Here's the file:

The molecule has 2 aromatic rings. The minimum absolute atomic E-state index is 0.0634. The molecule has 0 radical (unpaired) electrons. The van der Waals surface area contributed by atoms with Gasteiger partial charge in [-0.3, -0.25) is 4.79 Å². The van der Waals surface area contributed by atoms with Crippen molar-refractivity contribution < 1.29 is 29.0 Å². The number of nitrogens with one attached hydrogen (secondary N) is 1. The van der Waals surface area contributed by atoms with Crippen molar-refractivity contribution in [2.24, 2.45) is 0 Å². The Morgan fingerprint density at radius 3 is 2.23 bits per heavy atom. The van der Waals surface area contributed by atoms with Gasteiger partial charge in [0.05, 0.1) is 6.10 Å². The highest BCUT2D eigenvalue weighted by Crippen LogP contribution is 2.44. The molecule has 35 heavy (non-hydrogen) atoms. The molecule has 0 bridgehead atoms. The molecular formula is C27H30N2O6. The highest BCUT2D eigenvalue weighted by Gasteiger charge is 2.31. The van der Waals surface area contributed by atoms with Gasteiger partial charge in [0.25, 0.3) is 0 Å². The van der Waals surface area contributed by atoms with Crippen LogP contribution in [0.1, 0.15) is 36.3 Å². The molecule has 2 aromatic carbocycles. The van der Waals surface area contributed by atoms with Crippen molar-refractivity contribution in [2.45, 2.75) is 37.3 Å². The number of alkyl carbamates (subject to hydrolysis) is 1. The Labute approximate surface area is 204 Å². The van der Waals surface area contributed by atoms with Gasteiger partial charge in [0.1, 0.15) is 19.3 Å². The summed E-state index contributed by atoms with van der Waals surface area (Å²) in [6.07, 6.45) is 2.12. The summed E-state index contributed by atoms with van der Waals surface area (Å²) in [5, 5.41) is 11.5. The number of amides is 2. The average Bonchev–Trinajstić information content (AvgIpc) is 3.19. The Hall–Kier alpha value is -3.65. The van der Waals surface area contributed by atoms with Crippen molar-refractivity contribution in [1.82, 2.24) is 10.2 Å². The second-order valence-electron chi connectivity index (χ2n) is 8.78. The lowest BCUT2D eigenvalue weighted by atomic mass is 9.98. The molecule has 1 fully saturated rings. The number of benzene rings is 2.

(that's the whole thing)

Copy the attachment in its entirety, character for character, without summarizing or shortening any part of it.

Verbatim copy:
The molecule has 2 aromatic rings. The minimum absolute atomic E-state index is 0.0634. The molecule has 0 radical (unpaired) electrons. The van der Waals surface area contributed by atoms with Gasteiger partial charge in [-0.3, -0.25) is 4.79 Å². The van der Waals surface area contributed by atoms with Crippen molar-refractivity contribution < 1.29 is 29.0 Å². The number of nitrogens with one attached hydrogen (secondary N) is 1. The van der Waals surface area contributed by atoms with Crippen molar-refractivity contribution in [2.24, 2.45) is 0 Å². The Morgan fingerprint density at radius 3 is 2.23 bits per heavy atom. The van der Waals surface area contributed by atoms with Gasteiger partial charge in [0.05, 0.1) is 6.10 Å². The highest BCUT2D eigenvalue weighted by Crippen LogP contribution is 2.44. The molecule has 35 heavy (non-hydrogen) atoms. The molecule has 0 bridgehead atoms. The molecular formula is C27H30N2O6. The highest BCUT2D eigenvalue weighted by Gasteiger charge is 2.31. The van der Waals surface area contributed by atoms with Gasteiger partial charge in [0.25, 0.3) is 0 Å². The van der Waals surface area contributed by atoms with Crippen LogP contribution in [0.1, 0.15) is 36.3 Å². The molecule has 2 aromatic carbocycles. The van der Waals surface area contributed by atoms with Crippen molar-refractivity contribution in [2.45, 2.75) is 37.3 Å². The number of alkyl carbamates (subject to hydrolysis) is 1. The Labute approximate surface area is 204 Å². The van der Waals surface area contributed by atoms with Gasteiger partial charge in [0.1, 0.15) is 19.3 Å². The summed E-state index contributed by atoms with van der Waals surface area (Å²) in [6.07, 6.45) is 2.12. The summed E-state index contributed by atoms with van der Waals surface area (Å²) in [5, 5.41) is 11.5. The number of amides is 2. The average Bonchev–Trinajstić information content (AvgIpc) is 3.19. The Hall–Kier alpha value is -3.65. The van der Waals surface area contributed by atoms with Crippen molar-refractivity contribution in [1.82, 2.24) is 10.2 Å². The second-order valence-electron chi connectivity index (χ2n) is 8.78. The lowest BCUT2D eigenvalue weighted by atomic mass is 9.98. The molecule has 1 fully saturated rings. The number of benzene rings is 2.